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Old 03-09-2011, 05:34 AM   #6
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Did you take a gravity reading? You beer is still fermenting and just because you don't see the lock bubbling doesn't mean it's stopped. Let the beer sit in primary for a few more days then take a gravity reading.
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Old 03-09-2011, 06:12 AM   #7
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Quote:
Originally Posted by njrockpd View Post
I have a similar problem, except my fermentation was going pretty smoothly for about 3 days and then completely stopped. My temperature was pretty high when I pitched my yeast, which is what I attribute the short fermentation too (about 85 degrees). I let the beer sit in the fermenter for 6 days and now I'm considering transfering it into a secondary. Would this be enough to reactivate the yeast or should I put something in to help this process along? Thanks.
I wouldn't call it a "problem". More than likely, everything is fine and the vigirous fermentation is over. Normal. Part of the process. 85 is pretty warm to pitch, but you didn't kill any yeast at that temp. Thinking of 'reactivating' after 6 days is very premature. Get a hydrometer reading if you need to (or better yet, wait a while longer) but that will probably confirm that your yeast has done job #1 and converted your wort into beer.

You will probably get a lot of advice to let it ride out in the primary for another week or two (and skip the secondary if you're not adding anything). That's good advice, although I tend to use a secondary to clear my primary for new batches and to get a look at the beer and just do something. It's a useless feeling, just sitting around and letting the yeast work.

 
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Old 03-09-2011, 06:38 AM   #8
njrockpd
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Quote:
Originally Posted by cms View Post
I wouldn't call it a "problem". More than likely, everything is fine and the vigirous fermentation is over. Normal. Part of the process. 85 is pretty warm to pitch, but you didn't kill any yeast at that temp. Thinking of 'reactivating' after 6 days is very premature. Get a hydrometer reading if you need to (or better yet, wait a while longer) but that will probably confirm that your yeast has done job #1 and converted your wort into beer.

You will probably get a lot of advice to let it ride out in the primary for another week or two (and skip the secondary if you're not adding anything). That's good advice, although I tend to use a secondary to clear my primary for new batches and to get a look at the beer and just do something. It's a useless feeling, just sitting around and letting the yeast work.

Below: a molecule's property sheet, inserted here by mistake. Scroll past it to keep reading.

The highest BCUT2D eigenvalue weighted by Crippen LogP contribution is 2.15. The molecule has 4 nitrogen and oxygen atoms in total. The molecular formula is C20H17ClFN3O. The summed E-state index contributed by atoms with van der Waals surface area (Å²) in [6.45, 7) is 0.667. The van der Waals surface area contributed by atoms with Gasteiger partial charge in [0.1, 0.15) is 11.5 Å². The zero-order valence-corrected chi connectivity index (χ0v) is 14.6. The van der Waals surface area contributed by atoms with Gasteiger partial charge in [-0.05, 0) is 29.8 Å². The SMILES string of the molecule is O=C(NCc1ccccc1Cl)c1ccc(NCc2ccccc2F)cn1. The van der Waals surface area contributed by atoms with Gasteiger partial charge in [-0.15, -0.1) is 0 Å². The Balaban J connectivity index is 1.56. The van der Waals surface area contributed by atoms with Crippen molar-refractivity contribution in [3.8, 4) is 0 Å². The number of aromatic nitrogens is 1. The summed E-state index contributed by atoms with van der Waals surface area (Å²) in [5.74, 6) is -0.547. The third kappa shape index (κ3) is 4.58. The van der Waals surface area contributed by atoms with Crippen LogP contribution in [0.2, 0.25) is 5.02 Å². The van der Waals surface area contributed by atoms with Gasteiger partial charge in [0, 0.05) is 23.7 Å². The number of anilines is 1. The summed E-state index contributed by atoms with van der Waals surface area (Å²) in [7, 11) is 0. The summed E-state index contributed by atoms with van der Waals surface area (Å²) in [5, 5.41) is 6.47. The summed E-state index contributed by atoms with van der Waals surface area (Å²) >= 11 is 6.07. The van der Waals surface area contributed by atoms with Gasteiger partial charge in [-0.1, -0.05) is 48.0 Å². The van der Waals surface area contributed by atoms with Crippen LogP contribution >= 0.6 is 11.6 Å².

That's exactly how I feel! I just want to do something and I hear throwing it in the secondary not only clears up the beer, but removes any off flavors. So I should let it sit for a week or two more? I opened the lid quickly to see the residue along the side of the bucket, it looks as if the fermentation completely stopped, but I'll get a gravity reading tomorrow to confirm. What is the difference of me moving it to a secondary for two weeks vs. leaving it in the primary for two more weeks? Sorry for so many questions, this is my first solo batch so I want to make sure everything goes well.

 
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Old 03-09-2011, 07:19 AM   #9
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I would leave it in primary. pick up your bucket by the handle and gently twist it back and forth with your wrist (think laundry machine motion) without too much splashing going on. this will rouse up your yeast and should get them working again.

my first batch stopped bubbling entirely after 3 days, but I have been gently agitating it and it has been dropping gravity points in the 4 weeks since then.

 
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Old 03-09-2011, 04:37 PM   #10
njrockpd
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Aug 2009
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I agitated it a few days ago after I stopped seeing activity so hopefully between that and the washing machine you just suggested I will see a difference in gravity. Thanks for the advice.